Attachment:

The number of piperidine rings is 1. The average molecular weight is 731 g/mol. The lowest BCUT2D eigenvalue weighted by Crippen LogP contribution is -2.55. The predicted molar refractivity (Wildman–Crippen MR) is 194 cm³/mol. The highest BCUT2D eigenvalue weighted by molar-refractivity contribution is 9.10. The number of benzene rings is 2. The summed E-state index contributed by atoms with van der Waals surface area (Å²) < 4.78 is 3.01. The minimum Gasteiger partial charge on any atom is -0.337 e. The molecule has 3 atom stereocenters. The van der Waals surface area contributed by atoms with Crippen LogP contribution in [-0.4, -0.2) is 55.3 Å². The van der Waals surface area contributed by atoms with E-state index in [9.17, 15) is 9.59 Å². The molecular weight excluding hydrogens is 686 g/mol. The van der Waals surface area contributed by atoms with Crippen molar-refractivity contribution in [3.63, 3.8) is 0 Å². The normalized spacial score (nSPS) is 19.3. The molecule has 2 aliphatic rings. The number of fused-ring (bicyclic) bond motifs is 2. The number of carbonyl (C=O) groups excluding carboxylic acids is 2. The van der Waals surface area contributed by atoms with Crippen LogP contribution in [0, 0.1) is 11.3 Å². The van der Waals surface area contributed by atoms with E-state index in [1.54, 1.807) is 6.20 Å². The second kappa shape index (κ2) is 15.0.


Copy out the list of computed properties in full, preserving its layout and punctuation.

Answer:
The number of piperidine rings is 1. The average molecular weight is 731 g/mol. The lowest BCUT2D eigenvalue weighted by Crippen LogP contribution is -2.55. The predicted molar refractivity (Wildman–Crippen MR) is 194 cm³/mol. The highest BCUT2D eigenvalue weighted by molar-refractivity contribution is 9.10. The number of benzene rings is 2. The summed E-state index contributed by atoms with van der Waals surface area (Å²) < 4.78 is 3.01. The minimum Gasteiger partial charge on any atom is -0.337 e. The molecule has 3 atom stereocenters. The van der Waals surface area contributed by atoms with Crippen LogP contribution in [-0.4, -0.2) is 55.3 Å². The van der Waals surface area contributed by atoms with E-state index in [9.17, 15) is 9.59 Å². The molecular weight excluding hydrogens is 686 g/mol. The van der Waals surface area contributed by atoms with Crippen molar-refractivity contribution in [3.63, 3.8) is 0 Å². The normalized spacial score (nSPS) is 19.3. The molecule has 2 aliphatic rings. The number of fused-ring (bicyclic) bond motifs is 2. The number of carbonyl (C=O) groups excluding carboxylic acids is 2. The van der Waals surface area contributed by atoms with Crippen LogP contribution in [0, 0.1) is 11.3 Å². The van der Waals surface area contributed by atoms with E-state index in [1.54, 1.807) is 6.20 Å². The second kappa shape index (κ2) is 15.0.